Femen: Low on brains, big on hypocrisy

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Feb. 18, 2011, 1:01 a.m. |


-To The Editor: In the Feb. 4 edition of the Kyiv Post (Yanukovych: Sexist-in-chief), Maria Popova, a member of the Femen women’s group, disparaged Ukrainian President Viktor Yanukovych for inviting investors to come to Kyiv to experience “Ukrainian women taking off their clothes in spring.”

What is there to criticize?

Yanukovych can hardly hope to entice investors with anything else his country has to offer these days: “Come to see our broken infrastructure!,” “Have a look at our begging pensioners!,” “Enjoy one of the most corrupt judicial systems on earth!,” “Try to navigate the least business friendly bureaucracy in Europe,” “Pay bribes to be let go by vodka-drinking policemen for speaking English after midnight on Kreshchatyk.”

None of these slogans will lure investors of sound mind to Ukraine, so the president went for the only tangible asset Ukraine currently has: Ukraine’s young women.

Femen reacted irately to such a brazen advertisement of Ukraine’s women’s dress style, as their monopoly of making young Ukrainian women look sluttish internationally will come under dire threat if Yanukovych continues to promote Ukraine this way. Because, in fact, during my years in Kyiv, I have never seen a Ukrainian women take of her clothes in public, lest she be a member of Femen.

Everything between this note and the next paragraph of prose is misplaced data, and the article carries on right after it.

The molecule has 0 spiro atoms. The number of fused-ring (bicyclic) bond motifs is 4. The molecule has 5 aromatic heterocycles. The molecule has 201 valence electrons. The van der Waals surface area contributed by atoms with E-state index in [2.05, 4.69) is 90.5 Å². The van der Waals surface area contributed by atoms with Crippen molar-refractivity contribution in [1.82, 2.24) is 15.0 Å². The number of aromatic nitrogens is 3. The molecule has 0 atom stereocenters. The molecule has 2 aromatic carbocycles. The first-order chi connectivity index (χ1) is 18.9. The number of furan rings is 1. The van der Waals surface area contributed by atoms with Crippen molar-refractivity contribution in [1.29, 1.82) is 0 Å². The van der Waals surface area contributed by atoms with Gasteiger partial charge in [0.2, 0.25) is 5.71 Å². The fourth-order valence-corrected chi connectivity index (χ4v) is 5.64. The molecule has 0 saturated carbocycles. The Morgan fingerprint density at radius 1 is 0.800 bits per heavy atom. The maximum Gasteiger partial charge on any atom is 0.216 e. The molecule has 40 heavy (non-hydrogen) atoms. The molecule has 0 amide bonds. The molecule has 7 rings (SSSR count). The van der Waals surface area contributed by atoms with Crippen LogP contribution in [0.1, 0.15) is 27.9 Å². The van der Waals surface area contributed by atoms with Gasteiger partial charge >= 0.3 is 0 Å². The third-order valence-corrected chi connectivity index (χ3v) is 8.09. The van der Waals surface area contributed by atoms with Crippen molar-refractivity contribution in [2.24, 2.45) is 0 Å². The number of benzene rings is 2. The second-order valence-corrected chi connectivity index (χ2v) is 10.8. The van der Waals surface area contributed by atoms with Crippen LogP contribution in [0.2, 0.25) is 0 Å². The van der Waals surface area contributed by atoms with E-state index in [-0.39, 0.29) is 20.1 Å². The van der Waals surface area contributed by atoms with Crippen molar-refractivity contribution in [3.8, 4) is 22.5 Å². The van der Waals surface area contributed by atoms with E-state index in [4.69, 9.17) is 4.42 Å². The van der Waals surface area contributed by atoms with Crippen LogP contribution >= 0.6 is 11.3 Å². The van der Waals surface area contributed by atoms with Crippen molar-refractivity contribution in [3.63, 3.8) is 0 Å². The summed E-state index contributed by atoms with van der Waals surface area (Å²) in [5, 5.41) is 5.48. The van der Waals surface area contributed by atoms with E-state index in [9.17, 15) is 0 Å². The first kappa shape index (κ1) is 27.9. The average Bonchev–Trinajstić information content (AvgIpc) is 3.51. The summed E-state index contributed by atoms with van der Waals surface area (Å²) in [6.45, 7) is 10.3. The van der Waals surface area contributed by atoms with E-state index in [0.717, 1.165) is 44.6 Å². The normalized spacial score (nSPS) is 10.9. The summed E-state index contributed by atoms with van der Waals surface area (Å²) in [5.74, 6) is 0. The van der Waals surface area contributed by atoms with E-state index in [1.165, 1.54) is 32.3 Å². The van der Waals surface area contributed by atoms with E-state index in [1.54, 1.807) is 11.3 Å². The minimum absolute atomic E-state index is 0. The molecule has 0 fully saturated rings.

But the Femen leadership did not really understand the president’s good intentions. He is in no way trying to dismantle Femen’s monopoly, but in fact he is finally acknowledging the great service Femen does to the nation: thanks to their frequent getting naked in front of the international press, including jumping around bare-breasted for the entertainment of foreign TV viewers for no sensible reason except a desire to be on TV, Femen has given the world a lasting picture what a Ukrainian girl is: beautiful, slim and ready to undress as soon as a camera is pointed at her.

Yanukovych’s great error was to forget to mention that such displays of naked girl gatherings can be enjoyed all year round in Kyiv, not just in spring.

So Maria Popova’s call for the impeachment of Yanukovych is an overreaction, born out of a misunderstanding. But such a lack of thought is standard for the leadership of Femen.

Every time they move away from their naked to spoken messages, the complete opposite effect happens. They attempt to show that Ukraine is not a brothel by showing the same world lots and lots of young girls’ bosoms. They denounce pornography as degrading to women, but protest with a pornographic actress.

Such contradictory messages and lack of coherence are hallmarks of Femen’s activities. Thus, the leadership of Femen should be grateful for the clarity with which Yanukovych conveyed Femen’s only over-arching message to the world: “Ukrainian women easily take off their clothes.”

And with Femen’s continuous advertisement campaign to investors’ base instincts and Yanukovych finally extending presidential gravitas to their campaign, bright times await this country as a future hybrid Thai-Belarus.

Thomas Claus Theiner is a Kyiv-based political consultant who specializes in long-term political and media campaigns. Currently he is preparing to launch a revamped and has been coming to Ukraine regularly for four years.
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